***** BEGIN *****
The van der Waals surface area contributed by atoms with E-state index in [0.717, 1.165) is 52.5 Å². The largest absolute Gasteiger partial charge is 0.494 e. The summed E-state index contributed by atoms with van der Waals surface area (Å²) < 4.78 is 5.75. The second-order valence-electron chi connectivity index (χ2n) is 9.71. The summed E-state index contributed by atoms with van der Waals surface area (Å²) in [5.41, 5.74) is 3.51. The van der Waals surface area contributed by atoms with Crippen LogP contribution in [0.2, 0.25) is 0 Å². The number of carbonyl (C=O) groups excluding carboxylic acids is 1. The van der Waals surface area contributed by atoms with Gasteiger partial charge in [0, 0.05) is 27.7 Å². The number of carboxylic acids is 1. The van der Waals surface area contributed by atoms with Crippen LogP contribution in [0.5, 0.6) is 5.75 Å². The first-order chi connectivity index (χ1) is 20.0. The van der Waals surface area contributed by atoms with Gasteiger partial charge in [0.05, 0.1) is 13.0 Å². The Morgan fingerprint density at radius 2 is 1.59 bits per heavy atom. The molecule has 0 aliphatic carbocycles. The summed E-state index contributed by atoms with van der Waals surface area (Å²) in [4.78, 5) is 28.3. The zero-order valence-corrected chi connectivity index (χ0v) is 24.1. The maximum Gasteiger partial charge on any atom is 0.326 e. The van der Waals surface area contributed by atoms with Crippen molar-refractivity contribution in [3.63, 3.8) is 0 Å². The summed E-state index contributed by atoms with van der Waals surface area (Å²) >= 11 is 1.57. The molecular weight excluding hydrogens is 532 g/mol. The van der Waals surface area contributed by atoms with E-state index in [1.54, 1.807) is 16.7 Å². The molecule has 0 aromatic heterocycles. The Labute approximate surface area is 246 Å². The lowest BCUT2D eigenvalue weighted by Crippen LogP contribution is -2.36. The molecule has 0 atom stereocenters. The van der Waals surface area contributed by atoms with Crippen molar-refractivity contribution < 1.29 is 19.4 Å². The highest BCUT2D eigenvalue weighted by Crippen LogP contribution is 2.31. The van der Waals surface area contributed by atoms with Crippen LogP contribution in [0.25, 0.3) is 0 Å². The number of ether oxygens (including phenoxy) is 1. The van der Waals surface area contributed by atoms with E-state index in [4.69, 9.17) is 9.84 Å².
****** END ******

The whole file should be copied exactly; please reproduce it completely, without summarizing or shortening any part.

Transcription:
The van der Waals surface area contributed by atoms with E-state index in [0.717, 1.165) is 52.5 Å². The largest absolute Gasteiger partial charge is 0.494 e. The summed E-state index contributed by atoms with van der Waals surface area (Å²) < 4.78 is 5.75. The second-order valence-electron chi connectivity index (χ2n) is 9.71. The summed E-state index contributed by atoms with van der Waals surface area (Å²) in [5.41, 5.74) is 3.51. The van der Waals surface area contributed by atoms with Crippen LogP contribution in [0.2, 0.25) is 0 Å². The number of carbonyl (C=O) groups excluding carboxylic acids is 1. The van der Waals surface area contributed by atoms with Gasteiger partial charge in [0, 0.05) is 27.7 Å². The number of carboxylic acids is 1. The van der Waals surface area contributed by atoms with Crippen LogP contribution in [0.5, 0.6) is 5.75 Å². The first-order chi connectivity index (χ1) is 20.0. The van der Waals surface area contributed by atoms with Gasteiger partial charge in [0.05, 0.1) is 13.0 Å². The Morgan fingerprint density at radius 2 is 1.59 bits per heavy atom. The molecule has 0 aliphatic carbocycles. The summed E-state index contributed by atoms with van der Waals surface area (Å²) in [4.78, 5) is 28.3. The zero-order valence-corrected chi connectivity index (χ0v) is 24.1. The maximum Gasteiger partial charge on any atom is 0.326 e. The van der Waals surface area contributed by atoms with Crippen molar-refractivity contribution in [3.63, 3.8) is 0 Å². The summed E-state index contributed by atoms with van der Waals surface area (Å²) >= 11 is 1.57. The molecular weight excluding hydrogens is 532 g/mol. The van der Waals surface area contributed by atoms with E-state index in [1.54, 1.807) is 16.7 Å². The molecule has 0 aromatic heterocycles. The Labute approximate surface area is 246 Å². The lowest BCUT2D eigenvalue weighted by Crippen LogP contribution is -2.36. The molecule has 0 atom stereocenters. The van der Waals surface area contributed by atoms with Crippen molar-refractivity contribution < 1.29 is 19.4 Å². The highest BCUT2D eigenvalue weighted by Crippen LogP contribution is 2.31. The van der Waals surface area contributed by atoms with Crippen LogP contribution in [0.25, 0.3) is 0 Å². The number of ether oxygens (including phenoxy) is 1. The van der Waals surface area contributed by atoms with E-state index in [4.69, 9.17) is 9.84 Å².